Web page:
• Dell uses Twitter to address a perception of poor customer service, while also putting a face on the company (along with sales generation)

These brands aren’t just there because they should be (in fact, they were on Twitter before it was the golden child) – each of them uses it for a purpose.

Stop and think

So, before starting a Twitter initiative, ask yourself:

Are we doing this for the right reason? Is it the right tool for the job?

Your thoughts?

Do People Really Care About PR Disclosure? And Why It Still Matters

Do people really care about disclosure by PR agencies when it comes to activities for their clients?

I don’t mean those of us in the fishbowl or in the PR industry, but the average person on the streets. Do they really care if a company’s representatives are in-house or contracted? Businessman about to reveal identityDo they care if a PR agency (or any other agency) is acting on behalf of a company, if they have the authority to do so?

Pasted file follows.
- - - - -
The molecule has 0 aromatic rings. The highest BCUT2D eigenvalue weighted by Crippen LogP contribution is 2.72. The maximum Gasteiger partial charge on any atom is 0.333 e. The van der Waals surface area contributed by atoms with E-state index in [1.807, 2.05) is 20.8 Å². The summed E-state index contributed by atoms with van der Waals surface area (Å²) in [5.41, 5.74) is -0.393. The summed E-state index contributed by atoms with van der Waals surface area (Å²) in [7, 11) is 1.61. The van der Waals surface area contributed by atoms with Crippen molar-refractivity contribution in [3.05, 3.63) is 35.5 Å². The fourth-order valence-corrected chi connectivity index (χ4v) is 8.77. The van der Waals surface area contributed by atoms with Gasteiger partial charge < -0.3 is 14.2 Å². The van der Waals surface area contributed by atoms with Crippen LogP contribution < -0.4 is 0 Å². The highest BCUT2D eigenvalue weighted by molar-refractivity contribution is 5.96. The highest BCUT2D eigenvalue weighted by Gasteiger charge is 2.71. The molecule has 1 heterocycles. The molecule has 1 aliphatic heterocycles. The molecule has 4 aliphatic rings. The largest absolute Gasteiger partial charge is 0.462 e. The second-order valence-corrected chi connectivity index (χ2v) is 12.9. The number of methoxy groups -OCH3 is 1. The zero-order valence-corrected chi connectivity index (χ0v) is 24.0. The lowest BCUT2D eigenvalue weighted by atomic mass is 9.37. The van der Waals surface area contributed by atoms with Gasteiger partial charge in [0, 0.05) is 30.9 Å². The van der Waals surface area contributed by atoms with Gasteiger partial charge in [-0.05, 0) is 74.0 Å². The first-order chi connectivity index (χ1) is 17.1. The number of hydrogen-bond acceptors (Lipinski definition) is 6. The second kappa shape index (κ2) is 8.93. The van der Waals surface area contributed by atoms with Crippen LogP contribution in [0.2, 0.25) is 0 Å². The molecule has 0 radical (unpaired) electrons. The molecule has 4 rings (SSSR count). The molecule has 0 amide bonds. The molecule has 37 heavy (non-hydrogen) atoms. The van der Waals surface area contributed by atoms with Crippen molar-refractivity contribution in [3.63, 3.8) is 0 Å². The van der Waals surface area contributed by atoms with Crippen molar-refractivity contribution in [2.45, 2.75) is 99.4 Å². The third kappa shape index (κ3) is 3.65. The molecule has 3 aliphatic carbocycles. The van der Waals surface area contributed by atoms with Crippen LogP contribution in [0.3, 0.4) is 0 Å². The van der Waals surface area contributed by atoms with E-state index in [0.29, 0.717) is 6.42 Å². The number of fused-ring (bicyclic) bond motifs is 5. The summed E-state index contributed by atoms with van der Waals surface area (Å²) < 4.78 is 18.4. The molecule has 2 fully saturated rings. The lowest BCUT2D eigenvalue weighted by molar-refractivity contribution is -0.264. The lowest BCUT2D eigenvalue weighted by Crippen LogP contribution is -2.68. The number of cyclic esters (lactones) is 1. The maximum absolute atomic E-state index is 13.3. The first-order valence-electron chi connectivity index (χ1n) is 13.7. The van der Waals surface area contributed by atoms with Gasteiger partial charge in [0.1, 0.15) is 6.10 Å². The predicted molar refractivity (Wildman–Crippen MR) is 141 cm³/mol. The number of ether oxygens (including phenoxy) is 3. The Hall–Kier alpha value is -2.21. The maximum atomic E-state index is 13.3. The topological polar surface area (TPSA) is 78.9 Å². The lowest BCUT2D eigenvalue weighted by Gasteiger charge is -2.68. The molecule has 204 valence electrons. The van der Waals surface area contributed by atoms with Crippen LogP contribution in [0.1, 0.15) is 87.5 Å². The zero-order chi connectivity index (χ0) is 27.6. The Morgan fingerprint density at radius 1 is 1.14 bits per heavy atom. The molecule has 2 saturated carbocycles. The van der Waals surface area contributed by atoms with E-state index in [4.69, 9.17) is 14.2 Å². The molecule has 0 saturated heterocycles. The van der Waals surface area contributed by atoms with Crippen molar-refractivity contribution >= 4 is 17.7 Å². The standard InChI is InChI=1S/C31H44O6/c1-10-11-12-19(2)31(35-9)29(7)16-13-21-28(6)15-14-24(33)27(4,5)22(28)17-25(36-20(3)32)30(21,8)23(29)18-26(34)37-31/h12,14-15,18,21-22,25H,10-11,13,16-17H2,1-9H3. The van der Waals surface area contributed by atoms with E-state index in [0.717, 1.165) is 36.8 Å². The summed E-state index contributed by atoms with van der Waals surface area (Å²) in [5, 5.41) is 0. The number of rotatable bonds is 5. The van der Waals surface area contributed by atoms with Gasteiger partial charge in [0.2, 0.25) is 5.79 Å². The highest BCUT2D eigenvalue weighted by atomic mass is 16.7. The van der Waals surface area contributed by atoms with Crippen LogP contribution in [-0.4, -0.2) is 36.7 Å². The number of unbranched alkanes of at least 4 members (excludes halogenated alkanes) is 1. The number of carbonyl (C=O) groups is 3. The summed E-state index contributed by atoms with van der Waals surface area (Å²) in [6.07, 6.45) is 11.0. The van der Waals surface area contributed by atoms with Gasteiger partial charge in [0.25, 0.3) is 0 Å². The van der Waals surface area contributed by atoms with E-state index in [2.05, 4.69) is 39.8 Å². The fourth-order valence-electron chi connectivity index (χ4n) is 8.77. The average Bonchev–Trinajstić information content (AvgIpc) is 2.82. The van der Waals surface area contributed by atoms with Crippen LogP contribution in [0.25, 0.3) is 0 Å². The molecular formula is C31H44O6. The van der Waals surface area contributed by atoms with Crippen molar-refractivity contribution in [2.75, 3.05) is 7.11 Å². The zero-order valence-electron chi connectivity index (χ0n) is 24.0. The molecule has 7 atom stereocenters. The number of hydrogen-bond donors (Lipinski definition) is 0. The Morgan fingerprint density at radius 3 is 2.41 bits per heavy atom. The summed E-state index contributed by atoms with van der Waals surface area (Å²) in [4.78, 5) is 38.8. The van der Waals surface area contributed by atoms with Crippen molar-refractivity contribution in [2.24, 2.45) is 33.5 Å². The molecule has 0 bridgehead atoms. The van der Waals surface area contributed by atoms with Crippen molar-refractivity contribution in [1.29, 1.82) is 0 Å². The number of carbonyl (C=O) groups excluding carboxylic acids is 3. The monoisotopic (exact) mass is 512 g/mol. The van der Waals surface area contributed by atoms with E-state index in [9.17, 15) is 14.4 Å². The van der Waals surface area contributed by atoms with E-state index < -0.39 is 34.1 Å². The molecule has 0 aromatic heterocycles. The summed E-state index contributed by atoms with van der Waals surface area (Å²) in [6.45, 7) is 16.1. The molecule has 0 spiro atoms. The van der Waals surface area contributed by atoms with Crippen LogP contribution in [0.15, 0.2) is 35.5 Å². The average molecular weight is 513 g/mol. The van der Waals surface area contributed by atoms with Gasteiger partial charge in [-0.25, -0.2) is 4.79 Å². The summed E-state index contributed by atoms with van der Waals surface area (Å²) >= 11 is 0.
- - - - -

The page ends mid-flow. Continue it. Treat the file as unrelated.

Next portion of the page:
Does the average person care about disclosure?

Those of us living in the fishbowl (social media and/or public relations) love to discuss the concept of disclosure. I should know – I’ve written about disclosure several times in the past.

A post yesterday from Jason Chupick over a PR agency’s disclosure (or lack thereof) of their role in a video for AT&T, and subsequent tweet by Todd Defren, sparked an interesting conversation on Twitter with Beth Harte, Sonny Gill, Arik Hanson and myself.

Essentially, as Jason’s post put it:

“Last week AT&T responded to criticism about the delays the MMS service for IPhones, as well as the device’s network-hogging tendency by way of a “Seth the Blogger Guy” YouTube video [...] Seth is neither a blogger, nor does he work at AT&T. He’s just the face of the team doing the work.”

Our subsequent discussion revolved around whether the average person in the street would care that someone from AT&T’s PR agency starred in the video without disclosure.